A Modern Trolley Car for the Modern Utilitarian
Mean 76.9, High 96, This paper’s score: 95
In the headlines, self driving cars are under fire. The latest article talks about Uber executive Anthony Levandowski stepping down from his position over a legal proceeding over Google and it’s self driving tech.
How should self driving cars be programmed in the no-win scenerio?
The Full Paper
Prof. Ayesha Abdullah
26 February 2017
A Modern Trolley Car for the Modern Utilitarian
Tomorrow’s self-driving cars must be programmed with an ethical program in order to determine behavior in the event of mechanical failure. Modern utilitarian ethics has updated the well-known “trolley car” problem with the “self-driving car” problem. Utilitarian ethics which were written by both Jeremy Bentham and John Stuart Mill offer some interesting solutions to the self-driving car dilemma. This paper will focus on Jeremy Bentham’s theory on Utilitarianism and specifically Bentham’s conclusion which would inevitably lead to more drivers being killed to save pedestrians.
Self-driving cars present a problem very similar to the classic Trolley Car problem. The classic trolley car problem is created when a trolley is out of control on railroad tracks. There are a number of people stuck on the track in the pathway of the trolley. You are standing by a lever that if pulled, the trolley will head down another track where there is only one person stuck. The ethical dilemma is this: do you stand by and let the trolley kill the number of people or grab the lever and send the trolley to kill one person. Modern technology has added a new and updated version to this problem.
The new twist on the problem that we will have to deal with very soon is the self-driving car problem. How will they be programmed to kill? MIT’s Technology Review article, “Why Self Driving Cars Must Be Programmed to Kill” (October 26, 201%) discusses this problem. The problem in its simplest form is that a self-driving car’s brakes go out creating an accident that is unavoidable. The car has a choice: hit pedestrians crossing the street or swerve to avoid the pedestrians which sends the car into a utility pole which kills the driver. Unlike the Trolley problem, the self-driving car problem is a problem we will have to deal with reasonably soon as self-driving car testing is already underway (Epstein, 2016). In looking at this future problem, we can look back to a past philosopher, Jeremy Bentham.
Jeremy Bentham’s ethical theory on utilitarianism has been defined in “Introduction to the “Principles of Morals and Legislation” as looking to an action that results in the most pleasure and least pain. Bentham believed that the results of an action was the definition of its morality, and that the action should avid unintentional harm to others. In Bentham’s view, community happiness is all of the people’s individuals put together and as such morality’s duty is to the benefit or happiness of the highest amount of people who will be affected by the action. Bentham states, “When it has a meaning, it is this. The community is a fictitious body, composed of the individual persons who are considered as constituting as it were its members. The interest of the community then is, what is it?—the sum of the interests of the several members who compose it” (Bentham, 1781, p15). By this definition, the action that results the least pain for the greatest number of people is the moral action to take. This is one aspect of Bentham’s theory which could emphasize the ‘greater good’ in some situations.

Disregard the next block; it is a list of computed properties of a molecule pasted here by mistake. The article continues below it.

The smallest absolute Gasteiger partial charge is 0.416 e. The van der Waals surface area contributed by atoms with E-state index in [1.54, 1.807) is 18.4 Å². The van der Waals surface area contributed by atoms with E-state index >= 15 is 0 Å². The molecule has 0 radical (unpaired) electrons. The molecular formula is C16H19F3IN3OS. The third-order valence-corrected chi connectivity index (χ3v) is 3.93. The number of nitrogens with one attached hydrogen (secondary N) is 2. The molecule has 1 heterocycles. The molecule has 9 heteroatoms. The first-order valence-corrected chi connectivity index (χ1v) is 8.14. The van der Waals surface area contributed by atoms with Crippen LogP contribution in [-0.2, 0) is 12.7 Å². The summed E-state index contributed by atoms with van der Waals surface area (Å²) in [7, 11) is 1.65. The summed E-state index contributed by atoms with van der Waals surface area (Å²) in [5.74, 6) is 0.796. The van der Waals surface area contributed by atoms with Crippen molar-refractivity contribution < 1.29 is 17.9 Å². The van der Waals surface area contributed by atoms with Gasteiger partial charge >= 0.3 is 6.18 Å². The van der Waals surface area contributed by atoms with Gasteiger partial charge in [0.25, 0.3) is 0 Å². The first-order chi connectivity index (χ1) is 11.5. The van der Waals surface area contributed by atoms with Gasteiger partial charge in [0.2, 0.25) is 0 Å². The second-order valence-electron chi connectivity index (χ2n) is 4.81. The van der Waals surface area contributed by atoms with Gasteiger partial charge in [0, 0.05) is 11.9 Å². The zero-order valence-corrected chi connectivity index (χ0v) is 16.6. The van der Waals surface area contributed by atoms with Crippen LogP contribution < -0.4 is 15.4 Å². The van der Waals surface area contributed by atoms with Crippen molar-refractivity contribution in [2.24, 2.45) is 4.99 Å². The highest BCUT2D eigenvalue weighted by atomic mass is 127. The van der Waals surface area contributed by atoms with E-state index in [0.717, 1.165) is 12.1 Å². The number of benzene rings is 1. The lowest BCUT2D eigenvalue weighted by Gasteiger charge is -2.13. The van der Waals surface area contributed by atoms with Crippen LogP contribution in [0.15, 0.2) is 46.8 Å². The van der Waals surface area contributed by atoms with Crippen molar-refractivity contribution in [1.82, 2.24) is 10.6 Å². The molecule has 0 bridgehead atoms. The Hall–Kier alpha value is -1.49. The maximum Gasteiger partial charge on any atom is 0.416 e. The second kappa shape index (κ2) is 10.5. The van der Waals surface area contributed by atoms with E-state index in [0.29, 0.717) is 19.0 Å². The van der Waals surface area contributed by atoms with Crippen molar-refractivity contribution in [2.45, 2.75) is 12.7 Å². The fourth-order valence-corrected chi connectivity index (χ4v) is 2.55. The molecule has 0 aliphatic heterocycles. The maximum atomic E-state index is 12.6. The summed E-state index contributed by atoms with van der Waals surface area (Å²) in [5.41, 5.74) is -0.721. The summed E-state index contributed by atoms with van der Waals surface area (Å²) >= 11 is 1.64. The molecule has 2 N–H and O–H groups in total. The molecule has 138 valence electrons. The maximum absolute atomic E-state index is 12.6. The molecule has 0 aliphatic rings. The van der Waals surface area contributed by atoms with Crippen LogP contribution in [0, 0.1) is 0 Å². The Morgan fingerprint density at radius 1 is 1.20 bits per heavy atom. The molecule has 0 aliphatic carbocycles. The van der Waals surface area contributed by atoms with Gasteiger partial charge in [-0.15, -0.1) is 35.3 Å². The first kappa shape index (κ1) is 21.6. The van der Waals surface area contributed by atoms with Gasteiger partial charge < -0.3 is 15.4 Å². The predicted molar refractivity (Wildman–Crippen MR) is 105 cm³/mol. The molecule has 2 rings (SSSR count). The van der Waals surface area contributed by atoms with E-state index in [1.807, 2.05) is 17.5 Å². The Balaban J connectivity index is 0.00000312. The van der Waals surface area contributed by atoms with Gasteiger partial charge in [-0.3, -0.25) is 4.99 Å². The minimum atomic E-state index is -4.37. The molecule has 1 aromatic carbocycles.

Another aspect of Bentham’s theory is “hedonism”. Hedonism’s goal is to maximize happiness. The original root of hedonism is ‘hedon’ which was considered a unit of happiness. The action taken should maximize happiness however one problem is ‘what exactly is a unit of happiness or goodness’ and ‘what is the calculus involved in maximizing that goodness?’. While the greater good may be the goal in some ethical problems, utilitarianism tries to do it through a quantitative process. We contrast this to Kant’s categorical imperative or Aristotle’s virtual ethics where they actually try to answer the question “what is good and how do we get there”. Utilitarianism tries to calculate if the result of a given action creates the most happiness or avoids the least pain without answering those questions. (Internet Encyclopedia of Philosophy, 2017)
If Bentham were alive today, he would most likely program the car to kill the driver in favor of saving the pedestrians. Hedonism isn’t as much of a factor as avoiding pain for the greatest number of people or community in this scenario. The number of pedestrians saved would equate to the community, and the greatest number of people would avoid pain. The research done at MIT agrees with this assessment however the caveat is that people do not wish to be the driver of these cars. Society acceptance and adoption rate of this technology may be slowed or stalled until or if another solution is found.
The Trolley Problem, while classic, has been updated in the age of self-driving cars. Bentham himself may have relished in examining this dilemma had he been alive today. Utilitarianism indicates driver sacrifice to avoid pain to the greater number of pedestrians would be the course of action most likely programmed if Bentham himself were the programmer of self-driving cars. It’s important to note that the utilitarian ethic is limited as far as actual programming goes for self-driving cars. Further research has indicated people would program different decisions depending on if pedestrians were crossing illegally, if they were criminals, doctors, or nurses and if the self-driving car has pets, children, or adults occupying it. It is crucial to continue to examine this ethical dilemma. Utilitarianism serves as a starting point but may not be the finishing point for this modern-day trolley car.
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